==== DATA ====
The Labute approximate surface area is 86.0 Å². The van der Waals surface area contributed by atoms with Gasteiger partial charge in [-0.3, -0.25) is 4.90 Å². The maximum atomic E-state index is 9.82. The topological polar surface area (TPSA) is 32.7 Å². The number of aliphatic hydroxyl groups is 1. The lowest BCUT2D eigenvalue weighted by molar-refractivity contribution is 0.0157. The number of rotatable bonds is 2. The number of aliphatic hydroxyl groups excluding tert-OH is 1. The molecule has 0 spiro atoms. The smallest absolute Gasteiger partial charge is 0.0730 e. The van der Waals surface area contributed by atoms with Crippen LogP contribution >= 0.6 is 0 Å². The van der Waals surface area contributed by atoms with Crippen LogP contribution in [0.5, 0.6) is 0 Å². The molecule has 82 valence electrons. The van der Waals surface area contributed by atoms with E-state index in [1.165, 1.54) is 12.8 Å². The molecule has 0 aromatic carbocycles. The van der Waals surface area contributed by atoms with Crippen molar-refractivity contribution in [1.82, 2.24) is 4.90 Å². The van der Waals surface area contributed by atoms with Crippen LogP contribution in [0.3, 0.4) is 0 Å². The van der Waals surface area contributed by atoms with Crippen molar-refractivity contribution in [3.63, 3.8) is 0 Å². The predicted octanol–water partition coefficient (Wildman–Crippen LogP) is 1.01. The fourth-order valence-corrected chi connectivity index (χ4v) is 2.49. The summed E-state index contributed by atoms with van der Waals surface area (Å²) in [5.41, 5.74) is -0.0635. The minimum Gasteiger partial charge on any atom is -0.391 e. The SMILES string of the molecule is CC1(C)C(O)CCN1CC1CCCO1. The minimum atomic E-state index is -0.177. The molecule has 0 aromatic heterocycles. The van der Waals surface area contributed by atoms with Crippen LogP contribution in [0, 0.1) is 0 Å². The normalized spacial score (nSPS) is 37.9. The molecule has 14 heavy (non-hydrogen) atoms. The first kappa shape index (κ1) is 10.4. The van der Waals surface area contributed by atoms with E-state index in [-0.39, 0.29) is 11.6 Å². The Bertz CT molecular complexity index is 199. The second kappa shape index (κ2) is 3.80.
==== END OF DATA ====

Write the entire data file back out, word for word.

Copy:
The Labute approximate surface area is 86.0 Å². The van der Waals surface area contributed by atoms with Gasteiger partial charge in [-0.3, -0.25) is 4.90 Å². The maximum atomic E-state index is 9.82. The topological polar surface area (TPSA) is 32.7 Å². The number of aliphatic hydroxyl groups is 1. The lowest BCUT2D eigenvalue weighted by molar-refractivity contribution is 0.0157. The number of rotatable bonds is 2. The number of aliphatic hydroxyl groups excluding tert-OH is 1. The molecule has 0 spiro atoms. The smallest absolute Gasteiger partial charge is 0.0730 e. The van der Waals surface area contributed by atoms with Crippen LogP contribution >= 0.6 is 0 Å². The van der Waals surface area contributed by atoms with Crippen LogP contribution in [0.5, 0.6) is 0 Å². The molecule has 82 valence electrons. The van der Waals surface area contributed by atoms with E-state index in [1.165, 1.54) is 12.8 Å². The molecule has 0 aromatic carbocycles. The van der Waals surface area contributed by atoms with Crippen molar-refractivity contribution in [1.82, 2.24) is 4.90 Å². The van der Waals surface area contributed by atoms with Crippen LogP contribution in [0.3, 0.4) is 0 Å². The van der Waals surface area contributed by atoms with Crippen molar-refractivity contribution in [3.63, 3.8) is 0 Å². The predicted octanol–water partition coefficient (Wildman–Crippen LogP) is 1.01. The fourth-order valence-corrected chi connectivity index (χ4v) is 2.49. The summed E-state index contributed by atoms with van der Waals surface area (Å²) in [5.41, 5.74) is -0.0635. The minimum Gasteiger partial charge on any atom is -0.391 e. The SMILES string of the molecule is CC1(C)C(O)CCN1CC1CCCO1. The minimum atomic E-state index is -0.177. The molecule has 0 aromatic heterocycles. The van der Waals surface area contributed by atoms with Crippen LogP contribution in [0, 0.1) is 0 Å². The normalized spacial score (nSPS) is 37.9. The molecule has 14 heavy (non-hydrogen) atoms. The first kappa shape index (κ1) is 10.4. The van der Waals surface area contributed by atoms with E-state index in [-0.39, 0.29) is 11.6 Å². The Bertz CT molecular complexity index is 199. The second kappa shape index (κ2) is 3.80.